Timothy Reilly, for the Times
As a new year dawns on Newtown, fresh challenges await the township’s Board of Supervisors. One such test is the potential introduction of the fracking industry into the region.
In January, the Newtown Township Board of Supervisors will consider a preemptive ordinance to allow limited oil and gas exploration. The ordinance was proposed in response to the potential end of two moratoriums that have prevented fracking in Bucks County.
One, issued by the state of Pennsylvania, is set to expire in January 2018.
The other, imposed by the Delaware River Basin Commission, is indefinite. A successful court challenge to the DRBC ban or political changes within the organization could remove the final roadblock to fracking in Bucks County.
In 2015, the Newtown supervisors voted unanimously for a resolution that requested the moratoriums remain in place.
The ordinance is an attempt to establish boundaries for companies that would seek to perform exploratory drilling in the South Newark Basin, a shale formation below Southeastern Pennsylvania, should the bans be lifted.
Newtown is a member of a three-township jointure, which includes Wrightstown and Upper Makefield. The municipal governments from all three townships must pass the ordinance for it to take effect.
In an emailed statement, Supervisor Ryan Gallagher said: “The current proposed zoning ordinance that relates to fracking should be studied by all the municipalities in the jointure to see whether or not it is the best way to address this issue, and if it’s not we should determine what is.”
Allen Fidler, who chairs Newtown’s Planning Commission, explained the logic behind the proposal in comments to the Board of Supervisors in December. “By zoning a specific area within the jointure where fracking would be permitted and placing various performance standards … the jointure would be creating a very unattractive, probably not profitable, place for this activity.”
Opponents of fracking do not view the ordinance as a prohibitive measure. Rather, they believe the legislation will serve as an open invitation to gas companies.
“The ordinance they have drafted is very vague and does not contain the provisions that would protect our children and environment from oil and gas development,” offered Tracy Carluccio.
Carluccio is the deputy director of the Delaware Riverkeeper Network. Her organization was involved in the court battle to overturn Act 13, a 2012 Pennsylvania law that limited a municipality’s ability to regulate fracking. Recently, the Pennsylvania Supreme Court struck down portions of the law.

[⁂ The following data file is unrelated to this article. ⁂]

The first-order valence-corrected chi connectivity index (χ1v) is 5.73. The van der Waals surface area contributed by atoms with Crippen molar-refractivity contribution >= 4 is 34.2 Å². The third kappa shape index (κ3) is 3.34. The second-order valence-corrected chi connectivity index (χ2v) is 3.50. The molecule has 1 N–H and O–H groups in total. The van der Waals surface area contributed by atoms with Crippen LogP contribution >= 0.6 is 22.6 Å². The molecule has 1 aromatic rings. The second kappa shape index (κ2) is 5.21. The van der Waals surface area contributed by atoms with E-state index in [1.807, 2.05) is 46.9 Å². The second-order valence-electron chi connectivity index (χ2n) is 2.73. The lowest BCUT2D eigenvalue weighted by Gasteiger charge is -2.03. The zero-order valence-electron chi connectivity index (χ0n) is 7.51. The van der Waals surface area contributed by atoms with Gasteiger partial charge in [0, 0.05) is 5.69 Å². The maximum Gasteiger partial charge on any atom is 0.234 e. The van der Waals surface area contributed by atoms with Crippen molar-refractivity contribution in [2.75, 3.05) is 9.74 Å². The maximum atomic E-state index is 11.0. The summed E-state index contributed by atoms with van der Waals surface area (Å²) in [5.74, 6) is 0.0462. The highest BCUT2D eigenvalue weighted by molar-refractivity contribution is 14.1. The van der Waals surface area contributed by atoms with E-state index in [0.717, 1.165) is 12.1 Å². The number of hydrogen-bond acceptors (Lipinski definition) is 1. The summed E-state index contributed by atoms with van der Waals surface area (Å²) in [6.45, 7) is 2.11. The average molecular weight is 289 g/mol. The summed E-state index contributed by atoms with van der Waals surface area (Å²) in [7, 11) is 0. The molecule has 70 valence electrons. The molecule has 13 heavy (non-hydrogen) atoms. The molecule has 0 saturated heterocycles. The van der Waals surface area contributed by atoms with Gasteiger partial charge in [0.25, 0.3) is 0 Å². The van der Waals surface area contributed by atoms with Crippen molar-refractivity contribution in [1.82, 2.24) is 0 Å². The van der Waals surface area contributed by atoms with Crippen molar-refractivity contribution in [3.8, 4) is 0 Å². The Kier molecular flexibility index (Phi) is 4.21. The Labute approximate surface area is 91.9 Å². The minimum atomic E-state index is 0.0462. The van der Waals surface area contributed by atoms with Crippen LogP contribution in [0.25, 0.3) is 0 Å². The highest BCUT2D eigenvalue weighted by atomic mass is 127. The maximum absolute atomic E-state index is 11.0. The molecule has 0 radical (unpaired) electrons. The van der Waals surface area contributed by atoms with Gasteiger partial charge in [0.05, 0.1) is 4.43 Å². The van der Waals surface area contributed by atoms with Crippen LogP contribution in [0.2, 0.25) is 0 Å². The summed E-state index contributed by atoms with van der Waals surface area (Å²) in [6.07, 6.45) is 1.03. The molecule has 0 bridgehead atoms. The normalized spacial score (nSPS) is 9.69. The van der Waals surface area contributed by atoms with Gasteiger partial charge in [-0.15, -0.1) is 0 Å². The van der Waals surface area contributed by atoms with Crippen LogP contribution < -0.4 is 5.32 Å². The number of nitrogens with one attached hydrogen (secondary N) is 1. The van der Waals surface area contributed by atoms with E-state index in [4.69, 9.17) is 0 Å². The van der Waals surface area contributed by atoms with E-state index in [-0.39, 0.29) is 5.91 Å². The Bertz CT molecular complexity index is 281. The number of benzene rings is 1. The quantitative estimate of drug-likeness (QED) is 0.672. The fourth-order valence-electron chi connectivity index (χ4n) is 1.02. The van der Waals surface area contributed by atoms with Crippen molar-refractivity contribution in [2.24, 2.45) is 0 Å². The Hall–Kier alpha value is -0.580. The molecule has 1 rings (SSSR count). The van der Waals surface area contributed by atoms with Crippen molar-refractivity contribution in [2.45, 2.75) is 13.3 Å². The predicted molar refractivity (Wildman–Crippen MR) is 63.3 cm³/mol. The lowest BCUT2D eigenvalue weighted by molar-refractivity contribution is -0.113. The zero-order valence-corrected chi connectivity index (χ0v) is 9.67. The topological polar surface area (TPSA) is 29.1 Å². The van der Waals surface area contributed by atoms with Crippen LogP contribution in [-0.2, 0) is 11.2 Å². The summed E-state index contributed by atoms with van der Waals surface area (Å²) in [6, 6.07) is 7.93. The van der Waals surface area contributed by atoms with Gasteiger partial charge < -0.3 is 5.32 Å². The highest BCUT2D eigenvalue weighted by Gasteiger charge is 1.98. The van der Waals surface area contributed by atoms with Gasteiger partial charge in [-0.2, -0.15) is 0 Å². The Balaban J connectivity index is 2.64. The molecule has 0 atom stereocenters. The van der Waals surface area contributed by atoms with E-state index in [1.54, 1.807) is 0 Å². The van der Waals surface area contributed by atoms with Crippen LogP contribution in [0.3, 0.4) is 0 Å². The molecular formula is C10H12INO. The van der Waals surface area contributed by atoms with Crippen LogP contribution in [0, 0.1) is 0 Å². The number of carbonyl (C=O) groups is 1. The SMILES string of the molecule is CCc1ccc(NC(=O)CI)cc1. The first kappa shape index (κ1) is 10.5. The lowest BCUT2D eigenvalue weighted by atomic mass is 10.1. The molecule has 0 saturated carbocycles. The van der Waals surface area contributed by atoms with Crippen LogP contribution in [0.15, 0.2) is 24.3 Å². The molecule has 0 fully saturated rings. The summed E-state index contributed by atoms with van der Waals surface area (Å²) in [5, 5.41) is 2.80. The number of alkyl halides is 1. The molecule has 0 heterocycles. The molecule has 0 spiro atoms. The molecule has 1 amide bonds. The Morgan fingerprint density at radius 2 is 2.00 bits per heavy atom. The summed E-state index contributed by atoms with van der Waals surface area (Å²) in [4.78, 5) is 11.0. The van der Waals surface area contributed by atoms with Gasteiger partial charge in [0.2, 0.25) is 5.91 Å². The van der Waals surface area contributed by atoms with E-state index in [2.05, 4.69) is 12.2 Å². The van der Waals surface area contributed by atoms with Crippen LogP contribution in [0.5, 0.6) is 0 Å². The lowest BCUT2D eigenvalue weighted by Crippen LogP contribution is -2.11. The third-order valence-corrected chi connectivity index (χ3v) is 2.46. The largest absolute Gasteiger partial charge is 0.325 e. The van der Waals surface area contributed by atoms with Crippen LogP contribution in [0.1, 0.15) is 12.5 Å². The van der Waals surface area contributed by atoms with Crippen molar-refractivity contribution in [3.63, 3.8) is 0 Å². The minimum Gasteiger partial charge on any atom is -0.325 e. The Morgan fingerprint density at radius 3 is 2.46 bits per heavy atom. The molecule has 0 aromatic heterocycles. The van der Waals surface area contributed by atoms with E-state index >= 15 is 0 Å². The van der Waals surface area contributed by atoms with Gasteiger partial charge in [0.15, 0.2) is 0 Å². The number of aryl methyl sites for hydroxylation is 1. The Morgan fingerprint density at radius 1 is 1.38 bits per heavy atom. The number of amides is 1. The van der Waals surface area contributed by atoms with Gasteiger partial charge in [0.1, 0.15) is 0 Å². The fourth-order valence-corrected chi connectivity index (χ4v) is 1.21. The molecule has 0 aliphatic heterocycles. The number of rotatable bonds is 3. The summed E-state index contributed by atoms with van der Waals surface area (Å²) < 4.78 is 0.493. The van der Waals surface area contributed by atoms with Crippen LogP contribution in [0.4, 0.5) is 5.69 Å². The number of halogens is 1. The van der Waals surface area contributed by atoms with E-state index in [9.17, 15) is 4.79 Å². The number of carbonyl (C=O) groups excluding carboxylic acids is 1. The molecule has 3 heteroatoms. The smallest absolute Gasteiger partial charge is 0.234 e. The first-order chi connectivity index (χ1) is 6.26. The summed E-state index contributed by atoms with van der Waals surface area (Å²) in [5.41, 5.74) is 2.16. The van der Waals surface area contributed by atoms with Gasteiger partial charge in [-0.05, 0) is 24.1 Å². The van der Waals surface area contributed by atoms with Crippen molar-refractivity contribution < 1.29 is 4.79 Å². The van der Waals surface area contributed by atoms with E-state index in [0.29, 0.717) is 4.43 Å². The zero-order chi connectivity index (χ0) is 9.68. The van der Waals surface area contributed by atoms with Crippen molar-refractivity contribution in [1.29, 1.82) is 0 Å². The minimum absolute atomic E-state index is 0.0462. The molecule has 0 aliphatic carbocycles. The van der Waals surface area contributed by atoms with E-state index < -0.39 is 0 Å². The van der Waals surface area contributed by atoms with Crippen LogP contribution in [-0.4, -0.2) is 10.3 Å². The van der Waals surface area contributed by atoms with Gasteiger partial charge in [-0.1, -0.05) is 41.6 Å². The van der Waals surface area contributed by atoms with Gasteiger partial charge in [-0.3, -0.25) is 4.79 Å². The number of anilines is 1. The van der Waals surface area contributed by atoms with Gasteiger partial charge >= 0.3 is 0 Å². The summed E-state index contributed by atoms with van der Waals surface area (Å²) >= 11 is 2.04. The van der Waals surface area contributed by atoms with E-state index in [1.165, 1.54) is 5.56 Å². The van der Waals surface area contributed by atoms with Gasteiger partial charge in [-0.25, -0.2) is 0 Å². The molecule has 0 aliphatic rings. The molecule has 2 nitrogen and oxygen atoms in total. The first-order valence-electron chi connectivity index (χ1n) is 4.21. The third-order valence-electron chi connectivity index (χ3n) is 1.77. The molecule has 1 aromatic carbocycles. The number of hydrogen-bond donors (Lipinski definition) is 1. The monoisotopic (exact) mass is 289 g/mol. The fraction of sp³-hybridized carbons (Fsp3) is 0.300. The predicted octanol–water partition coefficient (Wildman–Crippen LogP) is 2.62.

“As a result, municipalities can adopt ordinances to control where fracking can occur,” Carluccio asserted.
Carluccio mentioned the implementation of air dispersal models and rules for retaining ponds and compressors as a few avenues of regulation that are available to local governments.
“Municipal officials have a lot of power,” she noted.
Local environmental activist and fracking expert Betty Tatham suggested another demand that the township could impose on gas companies. “You can demand a bond. The company needs to put up financial collateral for liability.”
Tatham’s concerns extend beyond regulatory measures. “My area of interest is the water and the children who have to drink the water.”
The fracking operation involves the use of hundreds of chemicals, which drilling companies have kept secret. One known chemical used in the process, benzene, is a carcinogen. Fracking opponents worry that the drinking water may be compromised by these fracking fluids or by methane gas that escapes in the process.
However, fracking could create jobs in the region, boosting the local economy. When asked to consider this possibility, activist Richmond Shreve emphasized the importance of the Delaware River to the local economy. For Shreve, the purity of the river must remain a priority.
Shreve, who maintains the No Fracking Bucks website, also mentioned “the negative impact on property values” caused by gas exploration.
“Most people don’t appreciate the scale of a fracking operation,” he said.
As Gallagher and other members of the board consider the merits of the ordinance, he said, “The important thing here is to make sure we put our residents and the local environment first and foremost.”
The board is tentatively slated to consider the ordinance during its Jan. 25 meeting, but it could be pushed back to a later date. ••